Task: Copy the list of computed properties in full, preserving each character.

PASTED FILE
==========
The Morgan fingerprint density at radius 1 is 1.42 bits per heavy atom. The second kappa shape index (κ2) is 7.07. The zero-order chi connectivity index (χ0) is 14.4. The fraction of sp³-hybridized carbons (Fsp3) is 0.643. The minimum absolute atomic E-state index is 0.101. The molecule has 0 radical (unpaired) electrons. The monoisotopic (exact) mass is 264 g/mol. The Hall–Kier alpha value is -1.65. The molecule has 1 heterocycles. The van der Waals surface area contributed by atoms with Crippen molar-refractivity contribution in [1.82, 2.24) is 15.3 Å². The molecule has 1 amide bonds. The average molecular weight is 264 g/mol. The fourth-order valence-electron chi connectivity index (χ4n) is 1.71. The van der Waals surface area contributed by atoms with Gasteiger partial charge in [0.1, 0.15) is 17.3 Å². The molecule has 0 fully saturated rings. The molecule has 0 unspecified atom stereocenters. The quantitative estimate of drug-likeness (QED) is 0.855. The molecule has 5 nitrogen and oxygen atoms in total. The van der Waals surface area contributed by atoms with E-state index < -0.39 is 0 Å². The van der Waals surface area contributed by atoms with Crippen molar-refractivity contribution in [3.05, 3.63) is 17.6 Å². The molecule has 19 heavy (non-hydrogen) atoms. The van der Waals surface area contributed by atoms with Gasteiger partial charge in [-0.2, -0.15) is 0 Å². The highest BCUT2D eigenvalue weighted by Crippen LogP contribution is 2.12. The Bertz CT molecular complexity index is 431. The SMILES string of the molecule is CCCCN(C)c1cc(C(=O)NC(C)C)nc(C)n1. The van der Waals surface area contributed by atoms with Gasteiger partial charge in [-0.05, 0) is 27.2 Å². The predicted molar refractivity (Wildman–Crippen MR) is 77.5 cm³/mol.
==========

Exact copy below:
The Morgan fingerprint density at radius 1 is 1.42 bits per heavy atom. The second kappa shape index (κ2) is 7.07. The zero-order chi connectivity index (χ0) is 14.4. The fraction of sp³-hybridized carbons (Fsp3) is 0.643. The minimum absolute atomic E-state index is 0.101. The molecule has 0 radical (unpaired) electrons. The monoisotopic (exact) mass is 264 g/mol. The Hall–Kier alpha value is -1.65. The molecule has 1 heterocycles. The van der Waals surface area contributed by atoms with Crippen molar-refractivity contribution in [1.82, 2.24) is 15.3 Å². The molecule has 1 amide bonds. The average molecular weight is 264 g/mol. The fourth-order valence-electron chi connectivity index (χ4n) is 1.71. The van der Waals surface area contributed by atoms with Gasteiger partial charge in [0.1, 0.15) is 17.3 Å². The molecule has 0 fully saturated rings. The molecule has 0 unspecified atom stereocenters. The quantitative estimate of drug-likeness (QED) is 0.855. The molecule has 5 nitrogen and oxygen atoms in total. The van der Waals surface area contributed by atoms with E-state index < -0.39 is 0 Å². The van der Waals surface area contributed by atoms with Crippen molar-refractivity contribution in [3.05, 3.63) is 17.6 Å². The molecule has 19 heavy (non-hydrogen) atoms. The van der Waals surface area contributed by atoms with Gasteiger partial charge in [-0.2, -0.15) is 0 Å². The highest BCUT2D eigenvalue weighted by Crippen LogP contribution is 2.12. The Bertz CT molecular complexity index is 431. The SMILES string of the molecule is CCCCN(C)c1cc(C(=O)NC(C)C)nc(C)n1. The van der Waals surface area contributed by atoms with Gasteiger partial charge in [-0.05, 0) is 27.2 Å². The predicted molar refractivity (Wildman–Crippen MR) is 77.5 cm³/mol.